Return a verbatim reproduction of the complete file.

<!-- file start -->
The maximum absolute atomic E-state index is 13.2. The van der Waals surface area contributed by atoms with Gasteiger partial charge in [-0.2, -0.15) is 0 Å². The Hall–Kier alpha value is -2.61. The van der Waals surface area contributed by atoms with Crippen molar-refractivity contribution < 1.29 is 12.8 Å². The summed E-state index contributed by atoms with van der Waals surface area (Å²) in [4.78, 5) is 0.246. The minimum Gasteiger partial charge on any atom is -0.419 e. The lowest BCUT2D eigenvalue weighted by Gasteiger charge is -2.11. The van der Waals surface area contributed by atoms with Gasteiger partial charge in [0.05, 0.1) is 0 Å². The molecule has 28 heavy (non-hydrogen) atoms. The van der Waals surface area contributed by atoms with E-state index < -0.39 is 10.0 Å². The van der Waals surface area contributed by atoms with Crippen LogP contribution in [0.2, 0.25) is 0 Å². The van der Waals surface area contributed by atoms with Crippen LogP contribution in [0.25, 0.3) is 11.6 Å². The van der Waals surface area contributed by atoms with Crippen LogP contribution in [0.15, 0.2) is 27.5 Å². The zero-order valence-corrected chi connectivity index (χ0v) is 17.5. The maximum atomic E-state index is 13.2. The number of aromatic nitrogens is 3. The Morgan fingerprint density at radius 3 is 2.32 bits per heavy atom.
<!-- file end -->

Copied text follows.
The maximum absolute atomic E-state index is 13.2. The van der Waals surface area contributed by atoms with Gasteiger partial charge in [-0.2, -0.15) is 0 Å². The Hall–Kier alpha value is -2.61. The van der Waals surface area contributed by atoms with Crippen molar-refractivity contribution < 1.29 is 12.8 Å². The summed E-state index contributed by atoms with van der Waals surface area (Å²) in [4.78, 5) is 0.246. The minimum Gasteiger partial charge on any atom is -0.419 e. The lowest BCUT2D eigenvalue weighted by Gasteiger charge is -2.11. The van der Waals surface area contributed by atoms with Gasteiger partial charge in [0.05, 0.1) is 0 Å². The molecule has 28 heavy (non-hydrogen) atoms. The van der Waals surface area contributed by atoms with E-state index < -0.39 is 10.0 Å². The van der Waals surface area contributed by atoms with Crippen LogP contribution in [0.2, 0.25) is 0 Å². The van der Waals surface area contributed by atoms with Crippen LogP contribution in [0.25, 0.3) is 11.6 Å². The van der Waals surface area contributed by atoms with Crippen LogP contribution in [0.15, 0.2) is 27.5 Å². The zero-order valence-corrected chi connectivity index (χ0v) is 17.5. The maximum atomic E-state index is 13.2. The number of aromatic nitrogens is 3. The Morgan fingerprint density at radius 3 is 2.32 bits per heavy atom.